In what must surely be one of the most treasonous twists in recent American political history, the immigration reform bill currently before Congress contains a clause which will actually encourage employers to employ “newly legalized” immigrants over existing US citizens.
The loophole has come to the fore after the bipartisan legislation released yesterday said that those granted provisional legal immigrant status would be treated the same as those “not lawfully present” are treated under the 2010 health law.
That means they would neither be eligible for ObamaCare tax credits nor required to pay an individual tax penalty for failing to obtain qualifying health coverage.
The practical effect is that employers will be able sidestep the fines imposed for failing to provide healthcare coverage for “newly legalized” immigrants, whereas they would be liable if they employed already existing US nationals.
If the coverage costs a worker more than 9.5% of pay, it is deemed unaffordable and the worker becomes eligible for ObamaCare’s exchange subsidies.
These employers would have to pay the government up to $3,000 per full-time worker who receives ObamaCare subsidies.
The immigration bill provides, however, a method of avoiding the fines: if an employer hires “legalized immigrants” as full-time employees, they won’t be eligible for ObamaCare for a decade or more—and the companies won’t be fined.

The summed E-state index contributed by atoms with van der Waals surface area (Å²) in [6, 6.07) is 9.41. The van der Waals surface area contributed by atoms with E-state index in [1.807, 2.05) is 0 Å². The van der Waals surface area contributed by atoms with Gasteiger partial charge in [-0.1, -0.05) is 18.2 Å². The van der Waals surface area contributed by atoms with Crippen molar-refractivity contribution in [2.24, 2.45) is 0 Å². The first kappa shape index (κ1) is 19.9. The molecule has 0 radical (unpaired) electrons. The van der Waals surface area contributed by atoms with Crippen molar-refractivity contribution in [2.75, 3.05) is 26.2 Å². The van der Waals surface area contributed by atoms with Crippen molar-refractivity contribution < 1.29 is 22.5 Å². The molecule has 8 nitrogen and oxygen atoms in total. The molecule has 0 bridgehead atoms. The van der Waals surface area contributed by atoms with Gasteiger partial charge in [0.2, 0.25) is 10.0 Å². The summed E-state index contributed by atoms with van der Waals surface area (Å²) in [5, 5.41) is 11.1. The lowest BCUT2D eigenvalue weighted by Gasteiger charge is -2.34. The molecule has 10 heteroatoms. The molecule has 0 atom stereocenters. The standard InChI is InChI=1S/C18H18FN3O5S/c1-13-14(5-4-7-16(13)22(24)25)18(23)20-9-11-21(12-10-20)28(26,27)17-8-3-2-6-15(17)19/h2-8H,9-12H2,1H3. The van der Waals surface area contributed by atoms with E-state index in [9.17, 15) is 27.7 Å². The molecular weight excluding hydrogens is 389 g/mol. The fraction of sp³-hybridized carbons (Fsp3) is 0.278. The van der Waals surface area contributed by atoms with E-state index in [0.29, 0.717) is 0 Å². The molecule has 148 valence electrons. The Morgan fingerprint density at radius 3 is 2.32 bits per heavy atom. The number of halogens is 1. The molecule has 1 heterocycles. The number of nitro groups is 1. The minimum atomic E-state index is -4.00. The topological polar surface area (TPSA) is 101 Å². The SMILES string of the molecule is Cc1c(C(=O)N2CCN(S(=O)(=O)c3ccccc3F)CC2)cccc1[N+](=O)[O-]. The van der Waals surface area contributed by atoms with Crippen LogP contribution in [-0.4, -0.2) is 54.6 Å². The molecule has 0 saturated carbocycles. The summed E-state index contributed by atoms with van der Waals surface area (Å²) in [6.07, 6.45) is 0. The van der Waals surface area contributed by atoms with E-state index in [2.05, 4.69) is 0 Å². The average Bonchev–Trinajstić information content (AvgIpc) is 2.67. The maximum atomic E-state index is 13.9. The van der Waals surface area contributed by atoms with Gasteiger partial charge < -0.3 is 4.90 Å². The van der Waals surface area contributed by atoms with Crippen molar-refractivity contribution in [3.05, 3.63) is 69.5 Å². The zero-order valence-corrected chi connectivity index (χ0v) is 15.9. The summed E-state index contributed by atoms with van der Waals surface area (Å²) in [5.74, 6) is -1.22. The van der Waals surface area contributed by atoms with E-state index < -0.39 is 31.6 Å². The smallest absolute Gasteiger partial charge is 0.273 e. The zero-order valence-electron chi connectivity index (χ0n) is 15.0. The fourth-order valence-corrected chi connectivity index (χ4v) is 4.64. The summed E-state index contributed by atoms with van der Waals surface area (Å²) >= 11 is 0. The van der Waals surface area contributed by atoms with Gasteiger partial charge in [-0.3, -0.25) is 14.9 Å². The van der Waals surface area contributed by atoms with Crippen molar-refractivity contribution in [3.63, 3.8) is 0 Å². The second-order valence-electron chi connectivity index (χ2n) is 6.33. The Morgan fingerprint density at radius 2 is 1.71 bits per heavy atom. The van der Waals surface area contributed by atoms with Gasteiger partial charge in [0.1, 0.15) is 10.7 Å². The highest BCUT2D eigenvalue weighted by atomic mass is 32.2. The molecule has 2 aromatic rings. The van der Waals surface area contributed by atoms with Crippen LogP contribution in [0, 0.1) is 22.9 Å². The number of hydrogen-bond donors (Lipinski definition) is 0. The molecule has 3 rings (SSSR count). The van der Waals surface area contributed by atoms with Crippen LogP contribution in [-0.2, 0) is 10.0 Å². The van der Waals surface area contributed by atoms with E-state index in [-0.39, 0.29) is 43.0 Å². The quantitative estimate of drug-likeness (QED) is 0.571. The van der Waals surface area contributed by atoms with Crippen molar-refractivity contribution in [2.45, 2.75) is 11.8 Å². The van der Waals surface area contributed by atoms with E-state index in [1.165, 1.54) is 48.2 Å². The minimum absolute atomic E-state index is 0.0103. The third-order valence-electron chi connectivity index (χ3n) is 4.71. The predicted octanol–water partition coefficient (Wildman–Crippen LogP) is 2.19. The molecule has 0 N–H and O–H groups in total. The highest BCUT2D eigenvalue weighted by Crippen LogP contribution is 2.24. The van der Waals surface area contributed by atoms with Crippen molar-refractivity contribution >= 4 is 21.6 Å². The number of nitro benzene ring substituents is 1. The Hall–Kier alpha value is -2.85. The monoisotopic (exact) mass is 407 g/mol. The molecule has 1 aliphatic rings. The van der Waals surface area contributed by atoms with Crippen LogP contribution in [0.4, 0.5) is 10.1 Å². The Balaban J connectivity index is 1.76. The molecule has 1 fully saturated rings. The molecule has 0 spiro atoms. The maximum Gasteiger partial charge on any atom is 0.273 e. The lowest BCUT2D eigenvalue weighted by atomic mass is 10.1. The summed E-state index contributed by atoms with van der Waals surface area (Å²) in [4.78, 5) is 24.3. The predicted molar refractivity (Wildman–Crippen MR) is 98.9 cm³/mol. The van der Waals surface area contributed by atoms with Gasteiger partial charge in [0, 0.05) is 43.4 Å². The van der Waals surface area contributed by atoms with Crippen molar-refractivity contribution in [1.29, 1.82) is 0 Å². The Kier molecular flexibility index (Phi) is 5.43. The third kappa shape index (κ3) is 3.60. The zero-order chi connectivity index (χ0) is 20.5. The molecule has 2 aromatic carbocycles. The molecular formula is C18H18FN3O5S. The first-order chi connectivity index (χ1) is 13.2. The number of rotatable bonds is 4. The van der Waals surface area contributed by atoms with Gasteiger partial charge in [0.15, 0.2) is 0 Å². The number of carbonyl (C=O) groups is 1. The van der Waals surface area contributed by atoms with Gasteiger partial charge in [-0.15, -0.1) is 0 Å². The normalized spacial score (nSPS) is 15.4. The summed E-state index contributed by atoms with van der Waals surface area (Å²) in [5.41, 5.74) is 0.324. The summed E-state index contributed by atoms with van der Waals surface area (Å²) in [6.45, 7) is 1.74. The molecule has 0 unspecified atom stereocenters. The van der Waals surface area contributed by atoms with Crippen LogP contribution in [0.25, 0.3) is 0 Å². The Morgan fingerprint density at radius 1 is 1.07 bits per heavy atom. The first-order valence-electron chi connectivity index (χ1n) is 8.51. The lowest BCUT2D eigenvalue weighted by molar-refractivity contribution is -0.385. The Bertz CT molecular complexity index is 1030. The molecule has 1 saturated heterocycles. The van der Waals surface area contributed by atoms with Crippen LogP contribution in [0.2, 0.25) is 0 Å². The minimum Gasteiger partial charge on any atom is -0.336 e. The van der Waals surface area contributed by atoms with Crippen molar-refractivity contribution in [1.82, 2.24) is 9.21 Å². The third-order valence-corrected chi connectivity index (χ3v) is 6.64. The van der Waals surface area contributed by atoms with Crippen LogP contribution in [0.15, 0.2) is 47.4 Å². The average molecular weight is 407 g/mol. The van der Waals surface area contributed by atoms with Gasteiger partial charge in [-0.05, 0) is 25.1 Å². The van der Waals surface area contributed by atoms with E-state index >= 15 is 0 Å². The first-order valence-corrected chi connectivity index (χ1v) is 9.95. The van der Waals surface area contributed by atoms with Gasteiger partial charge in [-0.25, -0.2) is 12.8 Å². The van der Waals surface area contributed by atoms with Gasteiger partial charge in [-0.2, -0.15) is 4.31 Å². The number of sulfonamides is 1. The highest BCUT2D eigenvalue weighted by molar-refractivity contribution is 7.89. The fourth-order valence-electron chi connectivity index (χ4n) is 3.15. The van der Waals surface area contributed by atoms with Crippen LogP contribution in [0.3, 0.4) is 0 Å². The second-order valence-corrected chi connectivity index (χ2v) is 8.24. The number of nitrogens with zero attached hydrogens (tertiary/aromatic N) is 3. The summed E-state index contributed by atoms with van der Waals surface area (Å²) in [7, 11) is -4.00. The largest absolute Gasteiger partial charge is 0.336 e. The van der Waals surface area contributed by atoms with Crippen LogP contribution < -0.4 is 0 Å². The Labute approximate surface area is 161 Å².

It is therefore, an encouragement to employers to give priority to “new citizens” over existing ones, because they will be able to put off the onerous costs of Obamacare for at least a decade.
ObamaCare’s design has been unusual among means-tested programs in that benefits—and penalties—apply to all legal residents who earn up to 400% of the poverty level and don’t have employer coverage. Other programs aren’t accessible for five years after gaining legal status.
ObamaCare’s exception for the undocumented only made sense because their status was in flux, politically, and it has been illegal for employers to knowingly hire them. But if the legal barrier to employment is removed—which the legislation will effect, then the illegal immigrants will suddenly have favored status in the job market, over pre-existing American citizens.